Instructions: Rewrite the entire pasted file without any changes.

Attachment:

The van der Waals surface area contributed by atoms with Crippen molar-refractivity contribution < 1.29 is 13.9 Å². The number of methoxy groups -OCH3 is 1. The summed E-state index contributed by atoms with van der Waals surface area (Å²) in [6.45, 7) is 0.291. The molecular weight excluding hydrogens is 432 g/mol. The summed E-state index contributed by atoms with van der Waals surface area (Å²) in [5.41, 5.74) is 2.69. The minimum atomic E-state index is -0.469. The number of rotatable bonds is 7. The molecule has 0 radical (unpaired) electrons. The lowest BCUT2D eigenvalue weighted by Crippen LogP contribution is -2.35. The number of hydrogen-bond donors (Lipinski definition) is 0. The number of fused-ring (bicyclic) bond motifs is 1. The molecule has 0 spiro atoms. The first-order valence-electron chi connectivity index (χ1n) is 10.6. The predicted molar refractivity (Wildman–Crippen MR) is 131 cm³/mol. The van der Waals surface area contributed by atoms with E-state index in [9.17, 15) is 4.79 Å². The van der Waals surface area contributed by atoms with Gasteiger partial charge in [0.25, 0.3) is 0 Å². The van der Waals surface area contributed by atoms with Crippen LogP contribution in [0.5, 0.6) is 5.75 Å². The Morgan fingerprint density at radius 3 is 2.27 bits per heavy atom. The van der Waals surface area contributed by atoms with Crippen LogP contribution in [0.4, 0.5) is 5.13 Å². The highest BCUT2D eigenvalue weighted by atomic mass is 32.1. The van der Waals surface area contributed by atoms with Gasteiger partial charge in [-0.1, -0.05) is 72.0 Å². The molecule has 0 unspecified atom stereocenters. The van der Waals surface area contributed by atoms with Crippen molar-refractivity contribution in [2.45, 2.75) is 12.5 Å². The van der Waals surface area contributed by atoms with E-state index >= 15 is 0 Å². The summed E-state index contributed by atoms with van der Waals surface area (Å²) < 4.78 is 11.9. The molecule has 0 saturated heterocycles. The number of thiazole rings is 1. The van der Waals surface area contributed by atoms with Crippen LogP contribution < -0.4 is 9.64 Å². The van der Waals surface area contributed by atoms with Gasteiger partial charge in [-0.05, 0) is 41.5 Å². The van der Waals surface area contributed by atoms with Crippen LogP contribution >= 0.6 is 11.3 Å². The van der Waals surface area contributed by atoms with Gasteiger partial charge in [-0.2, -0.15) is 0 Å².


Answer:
The van der Waals surface area contributed by atoms with Crippen molar-refractivity contribution < 1.29 is 13.9 Å². The number of methoxy groups -OCH3 is 1. The summed E-state index contributed by atoms with van der Waals surface area (Å²) in [6.45, 7) is 0.291. The molecular weight excluding hydrogens is 432 g/mol. The summed E-state index contributed by atoms with van der Waals surface area (Å²) in [5.41, 5.74) is 2.69. The minimum atomic E-state index is -0.469. The number of rotatable bonds is 7. The molecule has 0 radical (unpaired) electrons. The lowest BCUT2D eigenvalue weighted by Crippen LogP contribution is -2.35. The number of hydrogen-bond donors (Lipinski definition) is 0. The number of fused-ring (bicyclic) bond motifs is 1. The molecule has 0 spiro atoms. The first-order valence-electron chi connectivity index (χ1n) is 10.6. The predicted molar refractivity (Wildman–Crippen MR) is 131 cm³/mol. The van der Waals surface area contributed by atoms with E-state index in [9.17, 15) is 4.79 Å². The van der Waals surface area contributed by atoms with Gasteiger partial charge in [0.25, 0.3) is 0 Å². The van der Waals surface area contributed by atoms with Crippen LogP contribution in [0.5, 0.6) is 5.75 Å². The Morgan fingerprint density at radius 3 is 2.27 bits per heavy atom. The van der Waals surface area contributed by atoms with Crippen LogP contribution in [0.4, 0.5) is 5.13 Å². The highest BCUT2D eigenvalue weighted by atomic mass is 32.1. The van der Waals surface area contributed by atoms with Gasteiger partial charge in [-0.1, -0.05) is 72.0 Å². The molecule has 0 unspecified atom stereocenters. The van der Waals surface area contributed by atoms with Crippen molar-refractivity contribution in [2.45, 2.75) is 12.5 Å². The van der Waals surface area contributed by atoms with E-state index >= 15 is 0 Å². The summed E-state index contributed by atoms with van der Waals surface area (Å²) < 4.78 is 11.9. The molecule has 0 saturated heterocycles. The number of thiazole rings is 1. The van der Waals surface area contributed by atoms with Crippen LogP contribution < -0.4 is 9.64 Å². The van der Waals surface area contributed by atoms with Gasteiger partial charge in [-0.05, 0) is 41.5 Å². The van der Waals surface area contributed by atoms with Crippen LogP contribution >= 0.6 is 11.3 Å². The van der Waals surface area contributed by atoms with Gasteiger partial charge in [-0.2, -0.15) is 0 Å².